Typical Contribution to a Pastor Officiating at a Funeral
29 SEP 2017
Although it can be difficult to think about financial matters when planning a funeral service, it is important to remember that it costs the church money to hold a funeral. The janitor, musicians and the power bill must all be paid, along with the pastor presiding over the service. Since specific contribution amounts vary with each region and church size, it is necessary to investigate the appropriate amount to pay your minister.
1 Set Fee
Many pastors who officiate at funerals have a set fee for their services. When the family first meets with the minister to discuss the order of service and other things they would like to include in the funeral, the amount of the fee is clearly presented. Often, there are different fees for church members and non-members. For example, a church member might pay $200, but a non-member is charged $400. Typically, payment for the minister’s service is due immediately after the service, in the form of cash, certified check or money order.
While some churches require specific payment amounts for the minister’s services, other pastors merely request a donation for performing a funeral. You can base your donation amount on the type of service offered. For example, if the pastor uses a standard, pre-written ceremony, you might make a smaller donation than if he personalizes the sermon for the deceased, allowing the family to select readings and music.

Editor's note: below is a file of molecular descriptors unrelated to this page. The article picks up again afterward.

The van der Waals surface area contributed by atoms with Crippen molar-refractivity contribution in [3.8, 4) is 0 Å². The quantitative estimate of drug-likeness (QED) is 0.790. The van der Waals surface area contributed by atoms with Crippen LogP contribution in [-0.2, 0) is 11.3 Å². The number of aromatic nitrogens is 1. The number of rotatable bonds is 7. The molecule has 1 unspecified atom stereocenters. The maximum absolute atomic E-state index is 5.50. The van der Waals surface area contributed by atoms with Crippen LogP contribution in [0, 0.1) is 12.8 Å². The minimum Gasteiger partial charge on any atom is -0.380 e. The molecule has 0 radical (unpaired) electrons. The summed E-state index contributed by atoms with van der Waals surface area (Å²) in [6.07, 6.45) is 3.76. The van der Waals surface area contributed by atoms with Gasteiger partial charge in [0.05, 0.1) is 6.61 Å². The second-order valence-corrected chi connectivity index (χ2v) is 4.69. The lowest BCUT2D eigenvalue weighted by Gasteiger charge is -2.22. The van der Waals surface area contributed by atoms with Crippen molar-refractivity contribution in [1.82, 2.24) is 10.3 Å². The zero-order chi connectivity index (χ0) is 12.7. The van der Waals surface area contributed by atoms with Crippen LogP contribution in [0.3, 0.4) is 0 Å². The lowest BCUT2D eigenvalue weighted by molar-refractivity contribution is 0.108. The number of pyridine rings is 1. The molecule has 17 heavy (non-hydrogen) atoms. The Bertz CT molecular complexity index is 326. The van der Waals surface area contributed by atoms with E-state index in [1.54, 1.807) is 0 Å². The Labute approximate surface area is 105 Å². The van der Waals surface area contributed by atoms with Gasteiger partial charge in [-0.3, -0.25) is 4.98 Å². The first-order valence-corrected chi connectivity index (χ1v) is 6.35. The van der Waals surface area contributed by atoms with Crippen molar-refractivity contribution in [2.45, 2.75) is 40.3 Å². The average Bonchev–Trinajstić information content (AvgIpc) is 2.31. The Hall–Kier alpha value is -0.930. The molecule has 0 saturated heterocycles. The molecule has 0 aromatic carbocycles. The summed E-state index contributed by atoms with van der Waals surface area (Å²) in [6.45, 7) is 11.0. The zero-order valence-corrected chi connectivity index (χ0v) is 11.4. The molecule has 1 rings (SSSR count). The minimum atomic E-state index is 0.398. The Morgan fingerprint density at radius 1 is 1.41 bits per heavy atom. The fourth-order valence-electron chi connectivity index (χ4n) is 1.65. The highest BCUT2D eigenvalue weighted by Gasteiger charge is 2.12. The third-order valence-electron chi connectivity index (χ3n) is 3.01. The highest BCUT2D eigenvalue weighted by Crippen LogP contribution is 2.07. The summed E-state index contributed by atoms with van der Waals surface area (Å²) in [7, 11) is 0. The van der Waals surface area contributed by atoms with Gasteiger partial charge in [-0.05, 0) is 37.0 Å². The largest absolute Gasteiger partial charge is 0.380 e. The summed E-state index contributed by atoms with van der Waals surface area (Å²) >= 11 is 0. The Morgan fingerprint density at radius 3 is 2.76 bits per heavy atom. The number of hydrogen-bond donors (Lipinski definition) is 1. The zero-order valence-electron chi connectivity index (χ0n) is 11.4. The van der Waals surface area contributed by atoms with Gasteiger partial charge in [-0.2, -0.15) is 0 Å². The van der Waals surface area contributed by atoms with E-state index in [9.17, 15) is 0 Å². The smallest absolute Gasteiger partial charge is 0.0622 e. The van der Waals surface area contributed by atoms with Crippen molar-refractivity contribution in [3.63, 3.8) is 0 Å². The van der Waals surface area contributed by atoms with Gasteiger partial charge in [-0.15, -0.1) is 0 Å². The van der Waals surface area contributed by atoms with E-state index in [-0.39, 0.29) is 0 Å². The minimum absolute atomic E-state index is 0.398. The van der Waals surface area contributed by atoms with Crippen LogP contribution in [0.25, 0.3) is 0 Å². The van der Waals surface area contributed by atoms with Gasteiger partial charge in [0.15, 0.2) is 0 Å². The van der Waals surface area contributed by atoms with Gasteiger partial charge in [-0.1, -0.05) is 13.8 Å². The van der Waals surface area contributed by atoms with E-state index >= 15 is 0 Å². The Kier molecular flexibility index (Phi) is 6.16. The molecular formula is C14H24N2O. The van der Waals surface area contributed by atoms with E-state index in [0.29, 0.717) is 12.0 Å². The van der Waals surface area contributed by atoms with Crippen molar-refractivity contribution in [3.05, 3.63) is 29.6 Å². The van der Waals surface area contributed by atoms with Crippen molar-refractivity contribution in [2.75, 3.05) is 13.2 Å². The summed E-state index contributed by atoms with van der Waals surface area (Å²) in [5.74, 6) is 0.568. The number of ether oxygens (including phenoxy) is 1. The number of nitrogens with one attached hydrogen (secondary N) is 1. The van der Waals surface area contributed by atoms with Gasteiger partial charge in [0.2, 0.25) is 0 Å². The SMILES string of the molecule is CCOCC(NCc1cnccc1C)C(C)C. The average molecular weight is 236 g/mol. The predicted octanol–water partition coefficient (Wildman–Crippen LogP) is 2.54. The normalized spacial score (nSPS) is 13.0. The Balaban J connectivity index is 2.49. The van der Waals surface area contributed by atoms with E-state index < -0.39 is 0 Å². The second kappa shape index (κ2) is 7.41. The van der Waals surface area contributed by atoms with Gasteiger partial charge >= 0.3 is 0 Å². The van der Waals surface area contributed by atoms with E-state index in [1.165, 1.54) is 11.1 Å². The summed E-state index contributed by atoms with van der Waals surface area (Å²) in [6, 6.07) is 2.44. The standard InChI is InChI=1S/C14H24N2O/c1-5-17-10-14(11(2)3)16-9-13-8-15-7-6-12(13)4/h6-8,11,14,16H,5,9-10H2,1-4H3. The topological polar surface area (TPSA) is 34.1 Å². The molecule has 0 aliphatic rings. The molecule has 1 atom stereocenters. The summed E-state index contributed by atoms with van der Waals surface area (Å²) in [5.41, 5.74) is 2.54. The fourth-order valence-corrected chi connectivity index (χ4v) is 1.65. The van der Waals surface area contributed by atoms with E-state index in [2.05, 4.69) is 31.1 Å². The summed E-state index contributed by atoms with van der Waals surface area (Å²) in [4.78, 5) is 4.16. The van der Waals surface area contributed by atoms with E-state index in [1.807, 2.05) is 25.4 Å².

3 When You Have No Idea
If you are unsure of how much to pay the pastor conducting your loved one’s funeral, ask the church secretary or the funeral director what an appropriate amount would be. The church secretary knows the pastor’s schedule and expenses, along with how much others typically pay him for his services. A funeral director works with many churches and organizations and will know the going rate for a minister’s services in your area.
4 When You Are Undecided
When the contribution amount to the pastor for conducting the funeral remains unclear or you are uncertain of the pastor himself, you can wait until the service is over to decide how much to pay him. If you find that the pastor goes above and beyond to honor the family’s wishes and make the service meaningful, then you can make a generous contribution. For a disappointing service, consider paying only the minimum amount to the minister, or make a contribution to the church as a whole.